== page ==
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Brain Death Anatomy and Physiology

Joel S. Cohen, M.D.


Associate Professor of Clinical Neurology Albert Einstein College of Medicine

Historical Perspective

Prior to the advent of mechanical respiration, death was defined as the cessation of circulation and breathing

Historical Perspective

1959 Coma depasse Mollaret and Goulon


1968 Irreversible Coma/Brain Death Harvard Medical School Ad Hoc Committee 1981 Uniform Determination of Death Act - Presidents Commission for the Study of Ethical Problems in Medicine

1994 American Academy of Neurology Guidelines for the determination of Brain Death
2005 NYS Guidelines for Determining Brain Death

Brain Death Current Consensus

Absent Cerebral Function Absent Brainstem Function

Apnea

Normal Brain Anatomy

Normal Brain Anatomy

Cerebral Cortex

Brain Stem

Reticular Activating System

Cerebral Cortex

Cognition Voluntary Movement Sensation

Brain Stem

Brain Stem
Midbrain
Cranial Nerve III pupillary function eye movement

Brain Stem

Pons
Cranial Nerves IV, V, VI conjugate eye movement corneal reflex

Brain Stem

Medulla
Cranial Nerves IX, X Pharyngeal (Gag) Reflex Tracheal (Cough) Reflex

Respiration

Reticular Activating System

Receives multiple sensory inputs Mediates wakefulness

Causes of Brain Death

Normal

Cerebral Anoxia

Causes of Brain Death

Normal

Cerebral Hemorrhage

Causes of Brain Death

Normal

Subarachnoid Hemorrhage

Causes of Brain Death

Normal

Trauma

Causes of Brain Death

Normal

Meningitis

Mechanism of Cerebral Death

Neuronal Injury

Neuronal Swelling

ICP>MAP is incompatible with life Decreased Intracranial Blood Flow


Increased Intracranial Pressure

Conditions Distinct From Brain Death

Persistent Vegetative State Locked-in Syndrome

Minimally Responsive State

Persistent Vegetative State


Normal Sleep-Wake Cycles

No Response to Environmental Stimuli


Diffuse Brain Injury with Preservation of Brain Stem Function

Locked-in Syndrome
Ventral Pontine Infarct
Complete Paralysis Preserved Consciousness Preserved Eye Movement

Minimally Responsive State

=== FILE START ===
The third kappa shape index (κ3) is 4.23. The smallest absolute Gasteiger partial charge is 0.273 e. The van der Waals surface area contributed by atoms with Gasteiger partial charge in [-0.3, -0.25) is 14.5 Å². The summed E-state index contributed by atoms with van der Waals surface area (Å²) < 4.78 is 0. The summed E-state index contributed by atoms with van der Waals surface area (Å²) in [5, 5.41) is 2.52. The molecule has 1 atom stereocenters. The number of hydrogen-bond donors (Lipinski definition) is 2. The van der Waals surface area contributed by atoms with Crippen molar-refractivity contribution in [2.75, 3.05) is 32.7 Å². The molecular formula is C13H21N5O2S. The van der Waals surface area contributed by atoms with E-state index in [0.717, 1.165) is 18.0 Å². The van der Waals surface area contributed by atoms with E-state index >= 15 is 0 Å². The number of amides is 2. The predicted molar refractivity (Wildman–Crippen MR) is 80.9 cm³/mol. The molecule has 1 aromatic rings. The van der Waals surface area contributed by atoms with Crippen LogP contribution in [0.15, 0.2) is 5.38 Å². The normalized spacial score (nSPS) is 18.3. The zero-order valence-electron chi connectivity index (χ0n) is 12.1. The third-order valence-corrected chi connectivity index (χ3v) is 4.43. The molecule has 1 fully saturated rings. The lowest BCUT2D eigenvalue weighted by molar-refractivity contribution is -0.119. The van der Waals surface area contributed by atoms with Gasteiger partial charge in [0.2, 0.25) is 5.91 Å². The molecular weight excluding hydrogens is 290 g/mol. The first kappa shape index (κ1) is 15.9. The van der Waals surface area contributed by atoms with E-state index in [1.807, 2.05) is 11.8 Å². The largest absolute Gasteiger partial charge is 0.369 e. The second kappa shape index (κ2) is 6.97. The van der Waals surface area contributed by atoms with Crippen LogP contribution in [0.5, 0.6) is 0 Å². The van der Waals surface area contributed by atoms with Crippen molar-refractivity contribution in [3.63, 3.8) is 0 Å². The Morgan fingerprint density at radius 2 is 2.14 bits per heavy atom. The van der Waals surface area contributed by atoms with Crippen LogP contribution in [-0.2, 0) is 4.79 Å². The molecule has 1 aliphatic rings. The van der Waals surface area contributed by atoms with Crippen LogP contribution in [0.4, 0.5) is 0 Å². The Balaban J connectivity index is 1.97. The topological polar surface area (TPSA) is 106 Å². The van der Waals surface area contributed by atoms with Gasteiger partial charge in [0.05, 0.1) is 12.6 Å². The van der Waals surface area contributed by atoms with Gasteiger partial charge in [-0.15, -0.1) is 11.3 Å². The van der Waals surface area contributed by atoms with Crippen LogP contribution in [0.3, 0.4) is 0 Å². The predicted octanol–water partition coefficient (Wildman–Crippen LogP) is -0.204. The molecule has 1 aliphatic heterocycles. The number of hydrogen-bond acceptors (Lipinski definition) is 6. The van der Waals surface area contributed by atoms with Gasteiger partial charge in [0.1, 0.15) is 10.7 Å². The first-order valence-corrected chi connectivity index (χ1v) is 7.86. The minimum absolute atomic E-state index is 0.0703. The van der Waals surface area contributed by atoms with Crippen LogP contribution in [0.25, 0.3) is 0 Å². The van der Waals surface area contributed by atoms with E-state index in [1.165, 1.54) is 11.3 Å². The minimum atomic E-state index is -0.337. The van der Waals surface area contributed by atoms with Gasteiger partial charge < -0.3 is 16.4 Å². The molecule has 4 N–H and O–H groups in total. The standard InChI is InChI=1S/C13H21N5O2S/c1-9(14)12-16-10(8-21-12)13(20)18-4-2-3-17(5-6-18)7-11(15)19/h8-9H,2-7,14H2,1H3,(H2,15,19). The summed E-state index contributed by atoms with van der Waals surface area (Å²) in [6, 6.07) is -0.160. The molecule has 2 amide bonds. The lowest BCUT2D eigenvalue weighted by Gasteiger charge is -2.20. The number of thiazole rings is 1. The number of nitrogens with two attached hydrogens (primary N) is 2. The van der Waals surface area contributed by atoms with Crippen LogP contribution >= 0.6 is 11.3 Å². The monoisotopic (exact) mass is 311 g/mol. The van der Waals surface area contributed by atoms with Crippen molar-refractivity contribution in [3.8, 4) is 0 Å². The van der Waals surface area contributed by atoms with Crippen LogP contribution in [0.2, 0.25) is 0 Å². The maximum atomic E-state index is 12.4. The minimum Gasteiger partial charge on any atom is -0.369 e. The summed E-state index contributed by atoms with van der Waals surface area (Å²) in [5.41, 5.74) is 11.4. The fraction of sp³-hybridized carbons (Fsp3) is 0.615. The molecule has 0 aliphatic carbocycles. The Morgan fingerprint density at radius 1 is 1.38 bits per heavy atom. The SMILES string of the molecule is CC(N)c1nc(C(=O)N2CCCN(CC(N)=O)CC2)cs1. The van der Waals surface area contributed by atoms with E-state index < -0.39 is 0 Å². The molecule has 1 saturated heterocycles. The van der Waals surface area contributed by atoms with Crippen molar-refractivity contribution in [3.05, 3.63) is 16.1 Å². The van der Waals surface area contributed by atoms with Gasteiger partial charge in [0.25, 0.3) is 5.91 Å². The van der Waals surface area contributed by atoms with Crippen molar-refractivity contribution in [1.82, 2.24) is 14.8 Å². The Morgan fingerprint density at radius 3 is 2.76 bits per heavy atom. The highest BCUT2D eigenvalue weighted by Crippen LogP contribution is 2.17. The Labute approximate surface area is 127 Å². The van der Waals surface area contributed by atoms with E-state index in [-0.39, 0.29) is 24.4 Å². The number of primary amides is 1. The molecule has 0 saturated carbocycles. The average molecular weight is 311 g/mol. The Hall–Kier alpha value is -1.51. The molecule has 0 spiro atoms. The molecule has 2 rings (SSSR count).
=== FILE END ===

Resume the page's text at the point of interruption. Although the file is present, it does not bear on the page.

Static Encephalopathy

Diffuse or Multi-Focal Brain Injury

Preserved Brain Stem Function


Variable Interaction with Environmental Stimuli

Brain Death Neurological Examination


Clinical Prerequisites:
Known Irreversible Cause Exclusion of Potentially Reversible Conditions
Drug Intoxication or Poisoning Electrolyte or Acid-Base Imbalance Endocrine Disturbances

Core Body temperature > 32 C

Brain Death Neurological Examination

Coma

Absent Brain Stem Reflexes Apnea

Coma
No Response to Noxious Stimuli
Nail

Bed Pressure Rub Ridge Pressure

Sternal

Supra-Orbital

Absence of Brain Stem Reflexes

Pupillary Reflex
Eye Movements Facial Sensation and Motor Response Pharyngeal (Gag) Reflex

Tracheal (Cough) Reflex

Pupillary Reflex
Pupils dilated with no constriction to bright light

Eye Movements

Occulo-Cephalic Response Dolls Eyes Maneuver

Eye Movements

Oculo-Vestibular Response Cold Caloric Testing

Facial Sensation and Motor Response

Corneal Reflex

Jaw Reflex Grimace to Supraorbital or Temporo-Mandibular Pressure

Apnea Testing
Prerequisites
Core

Body Temperature > 32 C Blood Pressure 90 mm Hg

Systolic

Normal
Normal

Electrolytes
PCO2

Apnea Testing
1. Pre-Oxygenation
100% Oxygen via Tracheal Cannula PO2 = 200 mm Hg

2. Monitor PCO2 and PO2 with pulse oximetry 3. Disconnect Ventilator 4. Observe for Respiratory Movement until PCO2 = 60 mm Hg 5. Discontinue Testing if BP < 90, PO2 saturation decreases, or cardiac dysrhythmia observed

Confounding Clinical Conditions

Facial Trauma
Pupillary Abnormalities CNS Sedatives or Neuromuscular Blockers Hepatic Failure

Pulmonary Disease

Observations Compatible with Brain Death

Sweating, Blushing
Deep Tendon Reflexes Spontaneous Spinal Reflexes- Triple Flexion Babinski Sign

Confirmatory Testing

Recommended when the proximate cause of coma is not known or when confounding clinical conditions limit the clinical examination

Confirmatory Testing
EEG

Normal

Electrocerebral Silence

Confirmatory Testing
Cerebral Angiography

Normal

No Intracranial Flow

Confirmatory Testing
Technetium-99 Isotope Brain Scan

Confirmatory Testing
MR- Angiography

Confirmatory Testing
Transcranial Ultrasonography

Confirmatory Testing
Somatosensory Evoked Potentials

Concern for man and his fate must always form the chief interest of all technical endeavors. Never forget this in the midst of your diagrams and equations. Albert Einstein